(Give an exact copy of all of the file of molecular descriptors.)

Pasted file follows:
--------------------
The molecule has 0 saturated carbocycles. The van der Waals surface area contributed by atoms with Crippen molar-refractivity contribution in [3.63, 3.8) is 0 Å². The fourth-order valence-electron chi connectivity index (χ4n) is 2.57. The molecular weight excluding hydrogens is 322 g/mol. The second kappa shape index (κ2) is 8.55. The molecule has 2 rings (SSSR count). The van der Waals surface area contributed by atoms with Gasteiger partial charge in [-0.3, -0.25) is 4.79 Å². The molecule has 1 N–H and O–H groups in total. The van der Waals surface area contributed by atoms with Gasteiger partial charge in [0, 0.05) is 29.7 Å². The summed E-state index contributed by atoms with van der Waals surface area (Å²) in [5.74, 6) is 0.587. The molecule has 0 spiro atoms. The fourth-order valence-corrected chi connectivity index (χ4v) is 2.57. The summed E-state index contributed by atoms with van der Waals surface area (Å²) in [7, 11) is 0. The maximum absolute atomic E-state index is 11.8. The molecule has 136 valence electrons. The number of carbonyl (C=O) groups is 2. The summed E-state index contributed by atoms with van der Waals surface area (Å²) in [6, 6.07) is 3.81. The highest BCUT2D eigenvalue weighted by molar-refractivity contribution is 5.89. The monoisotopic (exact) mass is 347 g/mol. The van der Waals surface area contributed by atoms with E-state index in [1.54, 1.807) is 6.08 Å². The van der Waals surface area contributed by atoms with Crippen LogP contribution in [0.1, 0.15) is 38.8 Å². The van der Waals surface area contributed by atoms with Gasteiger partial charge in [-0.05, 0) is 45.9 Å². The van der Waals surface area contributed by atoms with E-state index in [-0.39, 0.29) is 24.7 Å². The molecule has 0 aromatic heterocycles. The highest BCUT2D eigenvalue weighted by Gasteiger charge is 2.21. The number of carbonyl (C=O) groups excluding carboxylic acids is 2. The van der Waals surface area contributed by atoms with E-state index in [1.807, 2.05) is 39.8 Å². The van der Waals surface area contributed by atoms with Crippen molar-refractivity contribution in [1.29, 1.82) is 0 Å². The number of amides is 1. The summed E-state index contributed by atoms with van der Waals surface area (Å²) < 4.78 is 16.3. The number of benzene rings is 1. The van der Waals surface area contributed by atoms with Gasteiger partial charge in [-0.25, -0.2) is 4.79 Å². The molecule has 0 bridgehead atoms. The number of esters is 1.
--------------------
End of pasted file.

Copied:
The molecule has 0 saturated carbocycles. The van der Waals surface area contributed by atoms with Crippen molar-refractivity contribution in [3.63, 3.8) is 0 Å². The fourth-order valence-electron chi connectivity index (χ4n) is 2.57. The molecular weight excluding hydrogens is 322 g/mol. The second kappa shape index (κ2) is 8.55. The molecule has 2 rings (SSSR count). The van der Waals surface area contributed by atoms with Gasteiger partial charge in [-0.3, -0.25) is 4.79 Å². The molecule has 1 N–H and O–H groups in total. The van der Waals surface area contributed by atoms with Gasteiger partial charge in [0, 0.05) is 29.7 Å². The summed E-state index contributed by atoms with van der Waals surface area (Å²) in [5.74, 6) is 0.587. The molecule has 0 spiro atoms. The fourth-order valence-corrected chi connectivity index (χ4v) is 2.57. The summed E-state index contributed by atoms with van der Waals surface area (Å²) in [7, 11) is 0. The maximum absolute atomic E-state index is 11.8. The molecule has 136 valence electrons. The number of carbonyl (C=O) groups is 2. The summed E-state index contributed by atoms with van der Waals surface area (Å²) in [6, 6.07) is 3.81. The highest BCUT2D eigenvalue weighted by molar-refractivity contribution is 5.89. The monoisotopic (exact) mass is 347 g/mol. The van der Waals surface area contributed by atoms with E-state index in [1.54, 1.807) is 6.08 Å². The van der Waals surface area contributed by atoms with Crippen LogP contribution in [0.1, 0.15) is 38.8 Å². The van der Waals surface area contributed by atoms with Gasteiger partial charge in [-0.05, 0) is 45.9 Å². The van der Waals surface area contributed by atoms with E-state index in [-0.39, 0.29) is 24.7 Å². The molecule has 0 aromatic heterocycles. The highest BCUT2D eigenvalue weighted by Gasteiger charge is 2.21. The number of carbonyl (C=O) groups excluding carboxylic acids is 2. The van der Waals surface area contributed by atoms with E-state index in [1.807, 2.05) is 39.8 Å². The van der Waals surface area contributed by atoms with Crippen molar-refractivity contribution in [1.29, 1.82) is 0 Å². The number of amides is 1. The summed E-state index contributed by atoms with van der Waals surface area (Å²) < 4.78 is 16.3. The number of benzene rings is 1. The van der Waals surface area contributed by atoms with Gasteiger partial charge in [-0.25, -0.2) is 4.79 Å². The molecule has 0 bridgehead atoms. The number of esters is 1.